In Gulf of Mexico, 'fake fishermen' angle for BP pay
BP has paid out more than $308m in compensation to individuals and businesses since the oil spill, but fishermen and Gulf of Mexico officials fear some of that money might have gone to fraudsters.
Oysterman Pete Vujnovich has been out of work for the past several months. He spends most of his days tidying his boat - the Captain Pete - waiting for the waters around his home in Barataria Bay to reopen to fishing.
A couple months ago, he says, two men he had never seen before approached him near his boat and asked him to sign a paper saying they had worked for him - so they could claim BP compensation.
"Of course," he says. "I didn't sign."
Mr Vujnovich says he has heard of other fraud attempts.
"Some of the other boat captains have been offered a thousand dollars to sign a piece of paper vouching for other people," he says.
In order to claim compensation from BP, fishermen must prove they hold a commercial fishing license. The only place to get one in Louisiana is the Department of Wildlife and Fisheries (LDWF) in Baton Rouge.
Since the oil spill, roughly 2,200 more commercial licences have been sold than in the same period last year, despite many fishing grounds being closed.
Lt Col Jeff Mayne of the LDWF Law Enforcement Division says some of those licences may have been used to commit fraud.
"Originally BP was paying to cheques to just anybody who had a licence and that may have spurred some of the fraud," he says. "There were no real checks and balances on whether they were they really commercial fishermen."
In the past week, LDWF made its first three arrests in relation to fraudulent oil spill compensation claims.
"I would like to say I'm surprised, but I'm not," says Col Mayne. "It's a lot easier to go and steal a resource than to rob a bank. I think we'll be working items associated with this oil spill for years to come."
So has BP been too quick to hand out money?
"There will likely be some fraudsters who made it through the initial process and received dollars," says Allen Carpenter, one of BP's regional managers in charge of the 14 claims centres in the Louisiana.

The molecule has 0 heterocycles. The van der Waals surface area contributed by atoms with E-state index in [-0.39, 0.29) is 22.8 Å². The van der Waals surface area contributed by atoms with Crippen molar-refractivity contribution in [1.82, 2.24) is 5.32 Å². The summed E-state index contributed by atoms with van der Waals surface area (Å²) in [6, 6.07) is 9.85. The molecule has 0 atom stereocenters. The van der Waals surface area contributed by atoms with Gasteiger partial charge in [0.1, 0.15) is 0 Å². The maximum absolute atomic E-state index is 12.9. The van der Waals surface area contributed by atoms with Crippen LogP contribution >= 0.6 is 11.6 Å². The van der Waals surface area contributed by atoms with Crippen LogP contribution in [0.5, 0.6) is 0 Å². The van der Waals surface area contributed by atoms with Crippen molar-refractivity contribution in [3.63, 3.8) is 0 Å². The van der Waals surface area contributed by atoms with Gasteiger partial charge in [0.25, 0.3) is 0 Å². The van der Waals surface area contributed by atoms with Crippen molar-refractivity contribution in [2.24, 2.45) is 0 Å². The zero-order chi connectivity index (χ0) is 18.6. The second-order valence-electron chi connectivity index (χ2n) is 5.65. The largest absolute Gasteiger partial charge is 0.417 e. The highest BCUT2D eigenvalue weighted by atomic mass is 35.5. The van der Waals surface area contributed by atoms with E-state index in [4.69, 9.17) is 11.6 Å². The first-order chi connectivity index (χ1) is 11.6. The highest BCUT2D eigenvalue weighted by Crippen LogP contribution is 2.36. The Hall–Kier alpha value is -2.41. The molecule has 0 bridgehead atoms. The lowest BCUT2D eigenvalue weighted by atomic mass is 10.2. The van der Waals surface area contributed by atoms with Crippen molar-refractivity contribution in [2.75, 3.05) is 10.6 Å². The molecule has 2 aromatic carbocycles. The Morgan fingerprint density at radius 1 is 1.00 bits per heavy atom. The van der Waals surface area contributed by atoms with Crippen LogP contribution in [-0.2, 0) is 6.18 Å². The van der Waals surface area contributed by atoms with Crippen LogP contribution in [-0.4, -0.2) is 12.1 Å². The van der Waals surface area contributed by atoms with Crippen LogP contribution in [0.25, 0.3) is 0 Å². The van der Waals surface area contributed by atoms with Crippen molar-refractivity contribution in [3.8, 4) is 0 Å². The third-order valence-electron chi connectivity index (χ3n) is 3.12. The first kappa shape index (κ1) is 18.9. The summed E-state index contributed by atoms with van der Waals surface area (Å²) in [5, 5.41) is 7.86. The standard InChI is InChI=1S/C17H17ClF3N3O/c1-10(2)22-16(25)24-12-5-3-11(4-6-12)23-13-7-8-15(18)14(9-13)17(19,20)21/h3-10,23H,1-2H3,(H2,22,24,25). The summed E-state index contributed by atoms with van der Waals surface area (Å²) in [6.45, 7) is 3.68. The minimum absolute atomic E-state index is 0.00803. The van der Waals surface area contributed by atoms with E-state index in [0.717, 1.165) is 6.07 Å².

But he says the company has tightened up the claims process.
"It's the verification we're going to go through and the special handling of those claims as they move forward in which those individuals are going to be caught," he says.
BP has a special unit currently investigating several hundred cases of possible fraud. Adjusters in claims centres around Louisiana have also been warned to be on the lookout.
But Mr Carpenter said some degree of fraud is inevitable. He investigated fraud cases after Hurricane Katrina, when fraud cost authorities billions of dollars.
"Probably about 10% of the claims filed after any major event can be looked at as fraudulent or potentially fraudulent," he says.
"It brings out the unscrupulous people who see it as an opportunity to take advantage of the goodwill of others."
At the end of a sweltering day in the small fishing village of Bayou La Loutre, shrimpers George Barisich and Charles Robin III discuss the issue worrying legitimate fishermen all over Louisiana.
"Every cent these fraudsters get is money that's being taken away from me," says Mr Barisich.
Robin agrees: "That's what you call playing the system. It makes me mad, because we are such hard-working people, we don't even know how to play the system."
Back on his boat, Mr Vujnovich takes a long drag on his cigarette as the sun begins to set. He says it's crucial that dishonest people are caught.
"If you don't catch them and somebody isn't held accountable, it will keep happening," he says.
"At the heart of this industry is a core of really good people, and we don't want that reputation tarnished."